Android changed a lot since its first release, for both users and developers. Some changes were about user interface, others about software architecture and design, but all have a something in common, we can learn a lot about the decisions Google engineers and executives made.
Google Play Services
There was a rumor about a GPhone being developed by Google between 2005 and 2007.
What Google really did was buy and then develop Android, a mobile operating system and platform, along with the founding of the Open Handset Alliance, a consortium of companies devoted to advancing open standards for mobile devices. Eventually Android’s source was released by Google under open source licenses.
Since its inception it was clear the close relationship between Android and Google, as one of the early presentations promptly showed the Contacts app opening an address in a map, a Google Map.
So the Android operating system is free for use by any manufacturer, but if they want to pre-install those cool Google Apps, they should agree on Google’s terms (I will talk about this controversial topic later).
In 2012 Google released Google Play Services. Both an app, background service and client library (closed source and proprietary package) that provides access to Google-powered services (e.g. Maps) for Android devices. This would make rollouts faster than waiting for manufacturers and carriers to release Android OS updates.
From a developer point of view, do you remember how you used to get a device’s location? You probably used Location Services from the android.location package. If you need to do that today, it’s highly likely that you will use Google Play Services Location API which package is com.google.android.gms.location.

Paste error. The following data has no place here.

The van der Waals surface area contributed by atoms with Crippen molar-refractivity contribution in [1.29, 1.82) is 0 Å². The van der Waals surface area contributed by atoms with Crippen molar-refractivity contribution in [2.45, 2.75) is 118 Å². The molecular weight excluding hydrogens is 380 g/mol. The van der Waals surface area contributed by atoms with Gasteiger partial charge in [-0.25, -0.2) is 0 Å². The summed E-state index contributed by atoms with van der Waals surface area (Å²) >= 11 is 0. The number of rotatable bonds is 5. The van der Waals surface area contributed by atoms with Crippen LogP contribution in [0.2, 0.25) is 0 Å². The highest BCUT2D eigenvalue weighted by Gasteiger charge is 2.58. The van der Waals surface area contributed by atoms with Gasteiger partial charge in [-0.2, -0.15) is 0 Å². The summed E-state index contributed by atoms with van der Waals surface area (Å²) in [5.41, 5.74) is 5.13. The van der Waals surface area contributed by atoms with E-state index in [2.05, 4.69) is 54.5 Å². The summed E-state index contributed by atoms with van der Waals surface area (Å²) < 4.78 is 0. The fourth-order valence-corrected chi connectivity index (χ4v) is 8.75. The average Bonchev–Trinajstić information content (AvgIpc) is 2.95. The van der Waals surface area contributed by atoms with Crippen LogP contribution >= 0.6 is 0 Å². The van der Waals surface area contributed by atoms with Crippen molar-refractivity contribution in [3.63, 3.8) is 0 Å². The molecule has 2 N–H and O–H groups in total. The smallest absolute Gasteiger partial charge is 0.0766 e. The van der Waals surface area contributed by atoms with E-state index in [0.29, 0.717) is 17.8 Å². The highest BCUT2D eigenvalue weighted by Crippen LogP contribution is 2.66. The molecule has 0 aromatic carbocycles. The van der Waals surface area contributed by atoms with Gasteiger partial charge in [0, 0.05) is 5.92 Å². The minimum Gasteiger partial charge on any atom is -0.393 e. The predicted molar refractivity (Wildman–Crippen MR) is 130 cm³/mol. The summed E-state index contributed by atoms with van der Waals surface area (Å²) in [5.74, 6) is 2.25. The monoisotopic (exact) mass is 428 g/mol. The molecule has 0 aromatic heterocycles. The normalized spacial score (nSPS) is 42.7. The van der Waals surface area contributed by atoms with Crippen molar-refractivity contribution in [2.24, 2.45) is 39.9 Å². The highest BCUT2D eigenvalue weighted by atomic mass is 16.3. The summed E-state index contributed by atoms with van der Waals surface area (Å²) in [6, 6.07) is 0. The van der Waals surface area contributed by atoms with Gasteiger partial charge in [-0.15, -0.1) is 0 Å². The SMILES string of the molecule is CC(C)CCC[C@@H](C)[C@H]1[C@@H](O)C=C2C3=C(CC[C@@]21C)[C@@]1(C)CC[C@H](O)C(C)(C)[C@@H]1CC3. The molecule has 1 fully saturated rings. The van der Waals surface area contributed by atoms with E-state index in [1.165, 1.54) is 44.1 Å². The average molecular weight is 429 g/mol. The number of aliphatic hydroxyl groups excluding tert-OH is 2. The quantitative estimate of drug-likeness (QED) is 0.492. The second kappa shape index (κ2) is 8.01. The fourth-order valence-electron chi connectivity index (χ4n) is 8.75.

So what’s happening there? Google provides services to make more accurate and fast location detections and needs you to use the Google Play Services library to access them. If the client side code needs any enhancements, Google is able to make updates faster than ever (those updates are pushed silently through Play Store).
Is there any possible bad side of this? If you intended to make your app for any Android fork (which does not have Play Services, such as the Amazon Fire Phone) your code won’t work. And seeing the market share you may decide to drop the idea of a release in that market (Or you may make a no Google version of your app, which will cost in terms of time and effort).
Do your best for your business. Is it possible to encapsulate your services, make rollouts faster and developers lives easier in your platform? Do it. Each Play Services release makes APIs such as Play Games, Location API, Maps, Cloud Messaging better.
Flip side of the coin, beware of your dependencies. Are you making games targeting huge markets like China? In some of those markets, Android phones without Google Apps is the norm, so you may do your version adapted to that, maybe using Chinese services or ecosystems (imagine alternative app stores, games scoreboards, etc).
More about android forks, Google Play Services and Google licensing terms.
Being a long time user of the platform, I can say that Android UI used to be many steps behind iOS. Worse animations, not so much harmony in color palettes and (not to blame Android itself) different apps with different UI approaches.
All this changed with the definition of Material Design, new guidelines from Google for both Android and the Web. Seeing the specs everything looked great and promising, focusing on effective design, material surfaces, user actions and motion.
Developers realized that many goodies were not yet provided by any official library or framework, making designers and developers to implement handmade versions of Material Design components (or some shared libraries by other fellow devs), such as the Snackbar, the Floating Action Button to name some.
Eventually Google released most components but we still wait for some official implementation to get Delightful Details animations in our apps (now Creative Customization). (There are some non official alternatives)
Lessons learned about this huge change?
Embrace change, even if that involves defining new rules and changing almost everything in your project. Android needed a UI refresh and Material Design did it. Almost any Android developer had to change their app’s UI and many realized (or measured) that it was for good.